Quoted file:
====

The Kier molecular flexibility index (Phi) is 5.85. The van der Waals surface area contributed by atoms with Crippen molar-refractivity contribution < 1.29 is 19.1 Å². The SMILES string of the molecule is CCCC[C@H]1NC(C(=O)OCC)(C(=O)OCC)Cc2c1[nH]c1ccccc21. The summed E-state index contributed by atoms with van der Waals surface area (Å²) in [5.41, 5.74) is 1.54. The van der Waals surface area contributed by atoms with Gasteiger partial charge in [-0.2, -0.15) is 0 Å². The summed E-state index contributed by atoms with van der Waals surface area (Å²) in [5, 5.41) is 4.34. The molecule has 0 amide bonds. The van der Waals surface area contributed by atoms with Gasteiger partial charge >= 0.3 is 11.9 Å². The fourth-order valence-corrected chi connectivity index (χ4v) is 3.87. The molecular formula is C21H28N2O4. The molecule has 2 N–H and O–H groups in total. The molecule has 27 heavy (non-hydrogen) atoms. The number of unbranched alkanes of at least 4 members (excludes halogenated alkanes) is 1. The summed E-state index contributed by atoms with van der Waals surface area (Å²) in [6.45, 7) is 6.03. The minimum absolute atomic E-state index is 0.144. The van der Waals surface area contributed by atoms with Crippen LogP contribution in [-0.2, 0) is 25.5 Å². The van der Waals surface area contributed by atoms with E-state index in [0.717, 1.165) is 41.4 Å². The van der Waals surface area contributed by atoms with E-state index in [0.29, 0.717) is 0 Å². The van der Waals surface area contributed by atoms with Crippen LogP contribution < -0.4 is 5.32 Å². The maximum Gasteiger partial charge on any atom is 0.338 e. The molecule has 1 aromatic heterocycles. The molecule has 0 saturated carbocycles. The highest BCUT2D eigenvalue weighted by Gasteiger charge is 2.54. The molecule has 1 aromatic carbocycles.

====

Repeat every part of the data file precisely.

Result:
The Kier molecular flexibility index (Phi) is 5.85. The van der Waals surface area contributed by atoms with Crippen molar-refractivity contribution < 1.29 is 19.1 Å². The SMILES string of the molecule is CCCC[C@H]1NC(C(=O)OCC)(C(=O)OCC)Cc2c1[nH]c1ccccc21. The summed E-state index contributed by atoms with van der Waals surface area (Å²) in [5.41, 5.74) is 1.54. The van der Waals surface area contributed by atoms with Gasteiger partial charge in [-0.2, -0.15) is 0 Å². The summed E-state index contributed by atoms with van der Waals surface area (Å²) in [5, 5.41) is 4.34. The molecule has 0 amide bonds. The van der Waals surface area contributed by atoms with Gasteiger partial charge >= 0.3 is 11.9 Å². The fourth-order valence-corrected chi connectivity index (χ4v) is 3.87. The molecular formula is C21H28N2O4. The molecule has 2 N–H and O–H groups in total. The molecule has 27 heavy (non-hydrogen) atoms. The number of unbranched alkanes of at least 4 members (excludes halogenated alkanes) is 1. The summed E-state index contributed by atoms with van der Waals surface area (Å²) in [6.45, 7) is 6.03. The minimum absolute atomic E-state index is 0.144. The van der Waals surface area contributed by atoms with Crippen LogP contribution in [-0.2, 0) is 25.5 Å². The van der Waals surface area contributed by atoms with E-state index in [0.717, 1.165) is 41.4 Å². The van der Waals surface area contributed by atoms with E-state index in [0.29, 0.717) is 0 Å². The van der Waals surface area contributed by atoms with Crippen LogP contribution < -0.4 is 5.32 Å². The maximum Gasteiger partial charge on any atom is 0.338 e. The molecule has 1 aromatic heterocycles. The molecule has 0 saturated carbocycles. The highest BCUT2D eigenvalue weighted by Gasteiger charge is 2.54. The molecule has 1 aromatic carbocycles.